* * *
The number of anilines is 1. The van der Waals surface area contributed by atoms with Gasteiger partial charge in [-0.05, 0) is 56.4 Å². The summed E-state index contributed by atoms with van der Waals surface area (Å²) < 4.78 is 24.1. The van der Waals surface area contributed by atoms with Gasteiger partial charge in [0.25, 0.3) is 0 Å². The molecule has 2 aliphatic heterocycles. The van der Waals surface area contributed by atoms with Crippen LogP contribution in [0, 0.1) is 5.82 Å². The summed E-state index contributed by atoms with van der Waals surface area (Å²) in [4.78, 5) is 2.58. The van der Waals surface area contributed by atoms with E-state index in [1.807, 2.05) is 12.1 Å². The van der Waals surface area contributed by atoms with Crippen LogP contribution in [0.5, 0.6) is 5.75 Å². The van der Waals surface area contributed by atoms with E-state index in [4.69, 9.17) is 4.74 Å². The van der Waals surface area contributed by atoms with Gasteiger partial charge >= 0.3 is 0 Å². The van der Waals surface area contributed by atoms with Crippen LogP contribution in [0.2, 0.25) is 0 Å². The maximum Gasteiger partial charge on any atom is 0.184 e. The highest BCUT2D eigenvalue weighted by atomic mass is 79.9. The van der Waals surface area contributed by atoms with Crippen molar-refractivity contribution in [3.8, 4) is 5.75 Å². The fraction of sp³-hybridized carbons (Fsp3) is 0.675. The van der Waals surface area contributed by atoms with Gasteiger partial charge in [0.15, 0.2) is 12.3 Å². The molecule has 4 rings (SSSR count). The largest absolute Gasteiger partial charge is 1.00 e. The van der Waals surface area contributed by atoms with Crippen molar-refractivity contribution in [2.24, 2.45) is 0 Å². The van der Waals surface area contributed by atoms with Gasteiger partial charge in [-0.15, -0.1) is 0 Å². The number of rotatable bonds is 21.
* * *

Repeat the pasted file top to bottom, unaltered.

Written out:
The number of anilines is 1. The van der Waals surface area contributed by atoms with Gasteiger partial charge in [-0.05, 0) is 56.4 Å². The summed E-state index contributed by atoms with van der Waals surface area (Å²) < 4.78 is 24.1. The van der Waals surface area contributed by atoms with Gasteiger partial charge in [0.25, 0.3) is 0 Å². The molecule has 2 aliphatic heterocycles. The van der Waals surface area contributed by atoms with Crippen LogP contribution in [0, 0.1) is 5.82 Å². The summed E-state index contributed by atoms with van der Waals surface area (Å²) in [4.78, 5) is 2.58. The van der Waals surface area contributed by atoms with E-state index in [1.807, 2.05) is 12.1 Å². The van der Waals surface area contributed by atoms with Crippen LogP contribution in [0.5, 0.6) is 5.75 Å². The van der Waals surface area contributed by atoms with E-state index in [4.69, 9.17) is 4.74 Å². The van der Waals surface area contributed by atoms with Gasteiger partial charge >= 0.3 is 0 Å². The van der Waals surface area contributed by atoms with Crippen LogP contribution in [0.2, 0.25) is 0 Å². The maximum Gasteiger partial charge on any atom is 0.184 e. The highest BCUT2D eigenvalue weighted by atomic mass is 79.9. The van der Waals surface area contributed by atoms with Crippen molar-refractivity contribution in [3.8, 4) is 5.75 Å². The fraction of sp³-hybridized carbons (Fsp3) is 0.675. The van der Waals surface area contributed by atoms with Gasteiger partial charge in [0.15, 0.2) is 12.3 Å². The molecule has 4 rings (SSSR count). The largest absolute Gasteiger partial charge is 1.00 e. The van der Waals surface area contributed by atoms with Crippen molar-refractivity contribution in [2.24, 2.45) is 0 Å². The van der Waals surface area contributed by atoms with Gasteiger partial charge in [-0.15, -0.1) is 0 Å². The number of rotatable bonds is 21.